The party issued a report reviewing the past year and stating policies for 2008, which, as reported by Mainichi, revealed discrepancies between Mr. Ozawa, who has continued to justify the logic of a grand coalition between the DPJ and the DPJ, and the bulk of his party, which believes, as noted in the new document, “The whole party affirmed that the DPJ will defeat the LDP in a general election and reject a coalition with the LDP.”
Meanwhile, Mr. Ozawa, giving his annual New Year’s greetings at his home in Tokyo’s Setagaya ward, reiterated the party’s desire to claim a majority in the House of Representatives in the general election that may or may not be held this year and its focus on ensuring a “stable livelihood and safe society” for the Japanese people.
I detect a slight change in focus in recent DPJ statements, away from the pocketbook aspect of “lifestyle” issues and to political issues. The DPJ may finally be turning its disorganized criticism of the government’s various failings into a universal critique of LDP rule that looks beyond individual sins to identify structural problems. The more the DPJ makes LDP misrule the issue (and explains how it will fix the system), the better the DPJ’s chances in a general election, because misrule affects all Japanese, urban, suburban, or rural. Of course, it is important to remember that since the DPJ will be running candidates in at most 250 of 300 districts (compared to the LDP’s 280), there is a ceiling on what the DPJ can achieve on its own in the next election.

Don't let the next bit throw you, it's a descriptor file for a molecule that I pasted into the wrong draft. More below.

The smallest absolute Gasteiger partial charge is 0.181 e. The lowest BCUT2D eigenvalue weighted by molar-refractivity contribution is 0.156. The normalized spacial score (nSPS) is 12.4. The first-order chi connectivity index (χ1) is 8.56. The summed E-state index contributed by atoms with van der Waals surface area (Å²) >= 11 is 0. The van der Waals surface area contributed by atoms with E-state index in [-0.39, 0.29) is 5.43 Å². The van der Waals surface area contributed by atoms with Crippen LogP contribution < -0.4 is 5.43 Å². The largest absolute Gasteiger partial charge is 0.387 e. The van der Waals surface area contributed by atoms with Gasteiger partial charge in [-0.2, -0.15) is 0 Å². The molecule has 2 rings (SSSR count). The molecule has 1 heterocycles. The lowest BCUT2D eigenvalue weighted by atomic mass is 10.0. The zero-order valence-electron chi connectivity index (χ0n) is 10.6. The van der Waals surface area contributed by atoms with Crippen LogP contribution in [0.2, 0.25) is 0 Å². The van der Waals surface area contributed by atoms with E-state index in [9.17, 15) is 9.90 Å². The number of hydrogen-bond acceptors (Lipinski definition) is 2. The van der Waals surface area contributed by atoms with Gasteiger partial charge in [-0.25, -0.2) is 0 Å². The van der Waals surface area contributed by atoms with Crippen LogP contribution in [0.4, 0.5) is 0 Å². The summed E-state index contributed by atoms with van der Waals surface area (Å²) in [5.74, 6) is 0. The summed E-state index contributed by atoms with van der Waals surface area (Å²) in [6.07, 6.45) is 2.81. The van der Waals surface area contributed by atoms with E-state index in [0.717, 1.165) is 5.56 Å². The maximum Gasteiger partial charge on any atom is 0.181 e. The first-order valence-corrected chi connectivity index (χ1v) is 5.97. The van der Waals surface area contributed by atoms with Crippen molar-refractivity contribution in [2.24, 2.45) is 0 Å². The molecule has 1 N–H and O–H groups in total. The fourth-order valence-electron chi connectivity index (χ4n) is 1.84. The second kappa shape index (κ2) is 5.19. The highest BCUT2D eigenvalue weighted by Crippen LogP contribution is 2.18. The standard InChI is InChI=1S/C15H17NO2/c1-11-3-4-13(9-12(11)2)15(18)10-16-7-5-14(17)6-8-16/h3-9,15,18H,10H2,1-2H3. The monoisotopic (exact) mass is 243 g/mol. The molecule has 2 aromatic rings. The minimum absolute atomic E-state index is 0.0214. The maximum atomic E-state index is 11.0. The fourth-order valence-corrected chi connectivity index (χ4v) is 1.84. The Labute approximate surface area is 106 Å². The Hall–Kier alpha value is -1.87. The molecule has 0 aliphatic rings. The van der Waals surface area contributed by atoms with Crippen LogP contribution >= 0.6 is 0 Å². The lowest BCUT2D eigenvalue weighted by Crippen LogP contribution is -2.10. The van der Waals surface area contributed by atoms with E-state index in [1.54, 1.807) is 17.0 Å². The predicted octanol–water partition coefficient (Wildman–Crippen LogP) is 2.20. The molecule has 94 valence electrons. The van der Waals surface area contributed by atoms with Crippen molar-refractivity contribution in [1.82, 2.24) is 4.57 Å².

Nevertheless, if the DPJ manages to shift its approach and make good governance an important (or the most important) pillar of its emphasis on lifestyle issues, I think its prospects will improve. The challenge is to be more than just a irritant for the LDP, to become a loud, clear voice for political change that will benefit all Japanese.